How Long Should Detox Symptoms Last?

It takes a lot of courage for a long-term substance abuser to finally wave the white flag and reach out for help. It’s something that should be a great source of pride. However, the decision to stop using drugs or alcohol presents a couple of mountains that the individual will need to climb.

Ultimately, they will have to make a complete and honest commitment to the treatment process. They will need to be open with their counselors in their effort to learn the truth about their addiction. Learning the truth and how to cope with personal issues is always the pathway to recovery from addiction. Before addiction sufferers can get to the therapy portion of treatment, they have a smaller mountain to climb. It’s called going through withdrawal.

The detox process is all about the body revolting because it is not getting the drugs or alcohol it needs. It revolts by causing the drug user pain and discomfort. The pain and discomfort come in the form of withdrawal symptoms like:

  • Difficulty with breathing
  • Problems with an increase in heart rate and blood pleasure
  • Difficulty with stomach cramping
  • Hallucinations and nightmares
  • Tremors and body convulsions
  • Concentration issues and loss of some motor function

As bad as some of these withdrawal symptoms seem, it’s not all bad news. There are medically monitored detox programs that can help addiction sufferers get through the detox process with a minimum of discomfort. Taking all of the above information into consideration, your top concern might have something to do with how long you would have to endure these detox symptoms. With that in mind, we offer you the following information on the normal detox timelines.

How Long Should Detox Symptoms Last?

First of all, detox does not follow the same path for every person. There are a lot of different factors that will play a part in how each addiction sufferer goes through the detox process. Some of those factors include:

  • The duration of the addiction
  • The substance the individual has been abusing
  • The amount of the substance the individual uses each time
  • The frequency of the substance abuse
  • The possible presence of psycological issues that could be intermingled with the addiction

With all of this said, it is possible to draw a general picture regarding the detox process. In most cases, it takes 8 to 16 hours before the addiction sufferer’s body starts to rebel. By the end of the first day of abstinence, the individual will start to show mild withdrawal symptoms like anxiety, agitation, and sweating.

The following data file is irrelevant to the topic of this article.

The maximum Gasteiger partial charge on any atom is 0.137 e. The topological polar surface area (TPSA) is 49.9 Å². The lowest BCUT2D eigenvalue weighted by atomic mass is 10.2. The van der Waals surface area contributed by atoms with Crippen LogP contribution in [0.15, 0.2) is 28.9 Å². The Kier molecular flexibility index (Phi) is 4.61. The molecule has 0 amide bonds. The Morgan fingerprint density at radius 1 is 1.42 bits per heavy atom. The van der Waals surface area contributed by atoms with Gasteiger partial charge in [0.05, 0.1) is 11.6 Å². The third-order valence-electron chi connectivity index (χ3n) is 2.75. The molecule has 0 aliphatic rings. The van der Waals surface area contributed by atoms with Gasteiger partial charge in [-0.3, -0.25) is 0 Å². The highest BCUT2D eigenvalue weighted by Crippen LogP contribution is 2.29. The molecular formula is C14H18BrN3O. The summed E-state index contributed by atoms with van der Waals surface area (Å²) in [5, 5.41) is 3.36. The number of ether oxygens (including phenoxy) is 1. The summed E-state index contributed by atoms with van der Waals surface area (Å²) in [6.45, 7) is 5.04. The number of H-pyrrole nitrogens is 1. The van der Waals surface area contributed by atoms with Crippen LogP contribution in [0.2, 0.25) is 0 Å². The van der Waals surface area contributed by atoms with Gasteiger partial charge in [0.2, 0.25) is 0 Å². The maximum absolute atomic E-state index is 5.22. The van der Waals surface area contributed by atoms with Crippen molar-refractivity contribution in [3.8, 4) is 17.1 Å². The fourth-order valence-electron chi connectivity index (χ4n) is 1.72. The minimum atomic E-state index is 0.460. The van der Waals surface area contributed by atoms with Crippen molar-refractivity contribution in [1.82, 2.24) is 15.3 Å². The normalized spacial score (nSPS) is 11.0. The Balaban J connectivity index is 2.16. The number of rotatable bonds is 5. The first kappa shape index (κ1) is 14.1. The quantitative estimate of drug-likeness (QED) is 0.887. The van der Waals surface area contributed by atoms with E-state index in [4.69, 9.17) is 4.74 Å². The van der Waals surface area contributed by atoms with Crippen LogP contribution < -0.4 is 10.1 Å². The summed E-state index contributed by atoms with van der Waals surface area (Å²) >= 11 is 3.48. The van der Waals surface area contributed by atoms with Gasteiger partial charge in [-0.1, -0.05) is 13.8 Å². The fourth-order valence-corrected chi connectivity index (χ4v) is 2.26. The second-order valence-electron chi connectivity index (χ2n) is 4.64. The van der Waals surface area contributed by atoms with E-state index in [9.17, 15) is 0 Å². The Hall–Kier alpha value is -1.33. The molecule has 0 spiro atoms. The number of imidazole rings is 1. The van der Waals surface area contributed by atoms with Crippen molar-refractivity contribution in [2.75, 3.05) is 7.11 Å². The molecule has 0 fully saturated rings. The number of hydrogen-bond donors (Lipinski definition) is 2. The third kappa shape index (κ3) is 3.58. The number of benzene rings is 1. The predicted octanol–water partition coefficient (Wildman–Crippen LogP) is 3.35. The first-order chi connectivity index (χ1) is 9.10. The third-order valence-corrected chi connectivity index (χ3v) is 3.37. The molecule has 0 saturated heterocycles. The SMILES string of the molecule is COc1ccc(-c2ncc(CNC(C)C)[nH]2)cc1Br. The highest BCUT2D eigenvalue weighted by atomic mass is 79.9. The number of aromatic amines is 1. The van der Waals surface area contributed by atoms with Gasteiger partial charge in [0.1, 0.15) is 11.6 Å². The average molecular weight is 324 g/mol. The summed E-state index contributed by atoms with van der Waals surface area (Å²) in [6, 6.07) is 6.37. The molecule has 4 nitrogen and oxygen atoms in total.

During days two and three, symptoms like nausea, vomiting, and stomach cramping will become apparent. Those symptoms will be joined by profuse sweating, issues with concentration and body control, a maybe depression. Heading into day three and over the next few days, the more serious issues could kick in.

That might include nightmares, hallucinations, body convulsions, tremors in the extremities (arms and legs), and feelings of desperation. After day five, most people will start to feel a little better. The fog they have been living in will start to lift, they might be able to sleep out of pure exhaustion, and that sense of desperation should start to dissipate. A week. That’s how long most detox symptoms will last. However, there could be some ongoing issues as the body continues to adjust to functioning with drugs or alcohol.

However, these ongoing issues should not have an effect on the individual’s ability to start therapy and handle personal responsibilities. We would be remiss to not mention that it could take several weeks to detox for someone with a severe addiction to opioids or alcohol.

Should things get too dangerous, it’s possible a doctor will put said individuals in a tapering program. Tapering programs are centered on the use of tapering substances like suboxone. The use of these substances will give the addiction sufferer a chance to go through the detox process in a controlled and safe manner. We encourage you to not let the threat of detox symptoms deter you from saying no to drugs and alcohol. Instead, we hope you will embrace the chance to beat your addiction, knowing there are detox programs available to help keep you safe and comfortable. If you would be willing to call us at 833-364-0736, we would be honored to offer you help with both the detox process and therapy.